Lady Beatrice, I will get you one.
I would rather have one of your father's getting.
Hath your grace ne'er a brother like you? Your
father got excellent husbands, if a maid could come by them.
Will you have me, lady?
No, my lord, unless I might have another for
working-days: your grace is too costly to wear
every day. But, I beseech your grace, pardon me: I
was born to speak all mirth and no matter.
Your silence most offends me, and to be merry best
becomes you; for, out of question, you were born in
a merry hour.
No, sure, my lord, my mother cried; but then there
was a star danced, and under that was I born.
Cousins, God give you joy!
By my troth, a pleasant-spirited lady.
There's little of the melancholy element in her, my
lord: she is never sad but when she sleeps, and
not ever sad then; for I have heard my daughter say,
she hath often dreamed of unhappiness and waked
herself with laughing.
She cannot endure to hear tell of a husband.
O, by no means: she mocks all her wooers out of suit.
She were an excellent wife for Benedict.
O Lord, my lord, if they were but a week married,
they would talk themselves mad.
Lady Beatrice, have you wept all this while?
Yea, and I will weep a while longer.
I will not desire that.
You have no reason; I do it freely.
Surely I do believe your fair cousin is wronged.
Ah, how much might the man deserve of me that would right her!
Is there any way to show such friendship?
A very even way, but no such friend.
May a man do it?
It is a man's office, but not yours.
I do love nothing in the world so well as you: is
not that strange?
As strange as the thing I know not. It were as
possible for me to say I loved nothing so well as
you: but believe me not; and yet I lie not; I
confess nothing, nor I deny nothing. I am sorry for my cousin.
By my sword, Beatrice, thou lovest me.
Do not swear, and eat it.
I will swear by it that you love me; and I will make
him eat it that says I love not you.
Will you not eat your word?
With no sauce that can be devised to it. I protest
I love thee.
Why, then, God forgive me!
What offence, sweet Beatrice?
You have stayed me in a happy hour: I was about to
protest I loved you.
And do it with all thy heart.
I love you with so much of my heart that none is
left to protest.
Come, bid me do any thing for thee.
Ha! not for the wide world.
You kill me to deny it. Farewell.
Tarry, sweet Beatrice.
I am gone, though I am here: there is no love in
you: nay, I pray you, let me go.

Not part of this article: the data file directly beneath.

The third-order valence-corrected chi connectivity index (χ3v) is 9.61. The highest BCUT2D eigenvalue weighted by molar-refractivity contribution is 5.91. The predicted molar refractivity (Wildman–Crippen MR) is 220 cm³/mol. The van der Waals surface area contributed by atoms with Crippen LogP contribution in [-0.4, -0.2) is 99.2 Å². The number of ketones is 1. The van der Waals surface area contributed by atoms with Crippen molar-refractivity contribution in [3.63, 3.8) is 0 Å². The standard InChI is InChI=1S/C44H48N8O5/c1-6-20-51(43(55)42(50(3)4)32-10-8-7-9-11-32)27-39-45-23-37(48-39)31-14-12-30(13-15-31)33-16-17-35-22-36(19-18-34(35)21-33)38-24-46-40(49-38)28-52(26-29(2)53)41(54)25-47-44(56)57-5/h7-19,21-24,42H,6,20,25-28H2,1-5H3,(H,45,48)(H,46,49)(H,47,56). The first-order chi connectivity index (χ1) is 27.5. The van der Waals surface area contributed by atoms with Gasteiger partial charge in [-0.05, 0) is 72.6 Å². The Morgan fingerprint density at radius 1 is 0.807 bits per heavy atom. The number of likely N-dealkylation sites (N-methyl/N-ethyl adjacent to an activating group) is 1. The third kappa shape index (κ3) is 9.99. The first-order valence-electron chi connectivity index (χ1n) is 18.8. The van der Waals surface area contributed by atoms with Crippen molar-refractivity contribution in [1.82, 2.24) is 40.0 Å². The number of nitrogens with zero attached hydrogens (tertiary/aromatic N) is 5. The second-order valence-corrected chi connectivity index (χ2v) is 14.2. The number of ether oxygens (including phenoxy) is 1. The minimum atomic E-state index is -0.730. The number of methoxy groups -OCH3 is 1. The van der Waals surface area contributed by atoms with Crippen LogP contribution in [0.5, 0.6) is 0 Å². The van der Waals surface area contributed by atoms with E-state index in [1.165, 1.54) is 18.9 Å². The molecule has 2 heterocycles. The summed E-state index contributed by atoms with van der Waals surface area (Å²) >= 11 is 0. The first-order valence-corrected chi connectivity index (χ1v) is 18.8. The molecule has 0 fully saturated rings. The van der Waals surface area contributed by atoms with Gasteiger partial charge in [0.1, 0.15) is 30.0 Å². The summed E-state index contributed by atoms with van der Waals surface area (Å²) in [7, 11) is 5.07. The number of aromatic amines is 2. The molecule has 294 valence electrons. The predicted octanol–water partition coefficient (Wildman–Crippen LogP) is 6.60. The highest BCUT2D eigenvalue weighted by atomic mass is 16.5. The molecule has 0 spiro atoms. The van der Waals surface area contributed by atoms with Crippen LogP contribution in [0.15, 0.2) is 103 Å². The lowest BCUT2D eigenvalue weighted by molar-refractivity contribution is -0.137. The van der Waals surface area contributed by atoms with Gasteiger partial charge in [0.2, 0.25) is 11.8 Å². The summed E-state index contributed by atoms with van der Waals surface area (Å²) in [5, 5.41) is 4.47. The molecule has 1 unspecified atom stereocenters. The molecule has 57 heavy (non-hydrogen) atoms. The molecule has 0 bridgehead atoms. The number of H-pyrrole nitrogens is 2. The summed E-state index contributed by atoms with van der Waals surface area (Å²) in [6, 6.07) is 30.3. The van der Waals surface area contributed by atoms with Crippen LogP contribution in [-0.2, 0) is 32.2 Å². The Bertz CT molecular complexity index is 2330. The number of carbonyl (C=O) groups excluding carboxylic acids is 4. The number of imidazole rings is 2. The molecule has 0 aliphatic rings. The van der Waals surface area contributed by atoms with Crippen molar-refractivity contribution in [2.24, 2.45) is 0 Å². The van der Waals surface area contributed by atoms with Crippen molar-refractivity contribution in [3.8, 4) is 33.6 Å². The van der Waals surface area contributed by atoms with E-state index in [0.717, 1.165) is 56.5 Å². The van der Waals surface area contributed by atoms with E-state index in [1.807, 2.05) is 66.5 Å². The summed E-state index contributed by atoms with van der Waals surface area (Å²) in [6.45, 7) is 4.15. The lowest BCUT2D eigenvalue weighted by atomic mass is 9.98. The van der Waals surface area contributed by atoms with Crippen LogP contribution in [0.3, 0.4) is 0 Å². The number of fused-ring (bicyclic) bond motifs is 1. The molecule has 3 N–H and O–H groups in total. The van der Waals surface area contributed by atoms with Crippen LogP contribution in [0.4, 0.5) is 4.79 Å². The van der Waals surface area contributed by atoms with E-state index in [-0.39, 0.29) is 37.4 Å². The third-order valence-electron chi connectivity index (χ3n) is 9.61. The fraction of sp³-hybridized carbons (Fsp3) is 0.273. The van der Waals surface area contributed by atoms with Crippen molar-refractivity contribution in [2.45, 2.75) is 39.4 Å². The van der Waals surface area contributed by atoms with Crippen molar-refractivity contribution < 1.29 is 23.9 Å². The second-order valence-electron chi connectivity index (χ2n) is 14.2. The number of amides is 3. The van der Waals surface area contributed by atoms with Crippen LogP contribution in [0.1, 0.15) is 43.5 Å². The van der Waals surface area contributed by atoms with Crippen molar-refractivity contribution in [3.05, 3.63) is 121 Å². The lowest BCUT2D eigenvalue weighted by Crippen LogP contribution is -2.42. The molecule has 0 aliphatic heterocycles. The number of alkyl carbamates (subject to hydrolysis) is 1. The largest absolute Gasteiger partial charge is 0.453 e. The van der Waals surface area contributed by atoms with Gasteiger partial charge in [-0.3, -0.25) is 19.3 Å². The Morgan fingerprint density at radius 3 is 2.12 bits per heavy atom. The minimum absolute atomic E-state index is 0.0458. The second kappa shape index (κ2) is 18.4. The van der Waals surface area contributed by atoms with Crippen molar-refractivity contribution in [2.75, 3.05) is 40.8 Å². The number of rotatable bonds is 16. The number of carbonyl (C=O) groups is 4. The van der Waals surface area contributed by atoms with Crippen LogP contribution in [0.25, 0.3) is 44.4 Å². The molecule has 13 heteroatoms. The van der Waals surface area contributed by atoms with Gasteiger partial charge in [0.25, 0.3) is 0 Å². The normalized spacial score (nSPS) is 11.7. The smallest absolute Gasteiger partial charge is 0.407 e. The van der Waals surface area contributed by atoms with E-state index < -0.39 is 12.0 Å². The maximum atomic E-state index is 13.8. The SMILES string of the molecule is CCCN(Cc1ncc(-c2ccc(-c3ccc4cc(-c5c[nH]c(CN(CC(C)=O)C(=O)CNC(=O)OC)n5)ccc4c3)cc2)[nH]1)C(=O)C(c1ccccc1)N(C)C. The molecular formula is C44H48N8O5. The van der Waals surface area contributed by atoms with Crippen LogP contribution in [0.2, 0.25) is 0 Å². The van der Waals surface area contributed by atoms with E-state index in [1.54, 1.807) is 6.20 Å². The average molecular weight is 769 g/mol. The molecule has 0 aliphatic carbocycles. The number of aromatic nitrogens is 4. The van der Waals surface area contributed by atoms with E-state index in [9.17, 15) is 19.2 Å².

In faith, I will go.
We'll be friends first.
You dare easier be friends with me than fight with mine enemy.
Is Claudio thine enemy?
Is he not approved in the height a villain, that
hath slandered, scorned, dishonoured my kinswoman? O
that I were a man! What, bear her in hand until they
come to take hands; and then, with public
accusation, uncovered slander, unmitigated rancour,
--O God, that I were a man! I would eat his heart
in the market-place.
Hear me, Beatrice,--
Talk with a man out at a window! A proper saying!
Nay, but, Beatrice,--
Sweet Hero! She is wronged, she is slandered, she is undone.
Princes and counties! Surely, a princely testimony,
a goodly count, Count Comfect; a sweet gallant,
surely! O that I were a man for his sake! or that I
had any friend would be a man for my sake! But
manhood is melted into courtesies, valour into
compliment, and men are only turned into tongue, and
trim ones too: he is now as valiant as Hercules
that only tells a lie and swears it. I cannot be a
man with wishing, therefore I will die a woman with grieving.
Tarry, good Beatrice. By this hand, I love thee.
Use it for my love some other way than swearing by it.
Think you in your soul the Count Claudio hath wronged Hero?
Yea, as sure as I have a thought or a soul.
Enough, I am engaged; I will challenge him. I will
kiss your hand, and so I leave you. By this hand,
Claudio shall render me a dear account. As you
hear of me, so think of me. Go, comfort your
cousin: I must say she is dead: and so, farewell.
Do not you love me?
Why, no; no more than reason.
Why, then your uncle and the prince and Claudio
Have been deceived; they swore you did.
Do not you love me?
Troth, no; no more than reason.
Why, then my cousin Margaret and Ursula
Are much deceived; for they did swear you did.
They swore that you were almost sick for me.
They swore that you were well-nigh dead for me.
'Tis no such matter. Then you do not love me?
No, truly, but in friendly recompense.
Come, cousin, I am sure you love the gentleman.
And I'll be sworn upon't that he loves her;
For here's a paper written in his hand,
A halting sonnet of his own pure brain,
Fashion'd to Beatrice.
And here's another
Writ in my cousin's hand, stolen from her pocket,
Containing her affection unto Benedick.
A miracle! here's our own hands against our hearts.
Come, I will have thee; but, by this light, I take
thee for pity.
I would not deny you; but, by this good day, I yield
upon great persuasion; and partly to save your life,
for I was told you were in a consumption.
Peace! I will stop your mouth.
How dost thou, Benedick, the married man?
© 2016 Becky Laney of Becky's Book Reviews